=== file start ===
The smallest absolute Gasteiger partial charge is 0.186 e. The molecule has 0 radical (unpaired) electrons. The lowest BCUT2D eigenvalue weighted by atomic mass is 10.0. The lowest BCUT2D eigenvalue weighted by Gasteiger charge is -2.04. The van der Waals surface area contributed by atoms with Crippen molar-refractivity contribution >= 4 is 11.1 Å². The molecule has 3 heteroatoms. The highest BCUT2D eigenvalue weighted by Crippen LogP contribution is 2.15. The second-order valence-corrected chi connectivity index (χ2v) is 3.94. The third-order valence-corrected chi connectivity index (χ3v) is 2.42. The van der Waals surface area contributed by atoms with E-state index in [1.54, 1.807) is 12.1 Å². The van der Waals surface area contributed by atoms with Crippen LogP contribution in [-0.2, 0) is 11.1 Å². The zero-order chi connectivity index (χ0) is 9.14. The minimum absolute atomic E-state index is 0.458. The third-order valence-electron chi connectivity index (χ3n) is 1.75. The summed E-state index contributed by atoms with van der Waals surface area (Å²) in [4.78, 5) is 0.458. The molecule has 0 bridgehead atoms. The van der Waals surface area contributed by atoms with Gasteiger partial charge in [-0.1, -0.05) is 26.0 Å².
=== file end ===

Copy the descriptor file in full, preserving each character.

The smallest absolute Gasteiger partial charge is 0.186 e. The molecule has 0 radical (unpaired) electrons. The lowest BCUT2D eigenvalue weighted by atomic mass is 10.0. The lowest BCUT2D eigenvalue weighted by Gasteiger charge is -2.04. The van der Waals surface area contributed by atoms with Crippen molar-refractivity contribution >= 4 is 11.1 Å². The molecule has 3 heteroatoms. The highest BCUT2D eigenvalue weighted by Crippen LogP contribution is 2.15. The second-order valence-corrected chi connectivity index (χ2v) is 3.94. The third-order valence-corrected chi connectivity index (χ3v) is 2.42. The van der Waals surface area contributed by atoms with E-state index in [1.54, 1.807) is 12.1 Å². The van der Waals surface area contributed by atoms with Crippen LogP contribution in [-0.2, 0) is 11.1 Å². The zero-order chi connectivity index (χ0) is 9.14. The minimum absolute atomic E-state index is 0.458. The third-order valence-electron chi connectivity index (χ3n) is 1.75. The summed E-state index contributed by atoms with van der Waals surface area (Å²) in [4.78, 5) is 0.458. The molecule has 0 bridgehead atoms. The van der Waals surface area contributed by atoms with Gasteiger partial charge in [-0.1, -0.05) is 26.0 Å².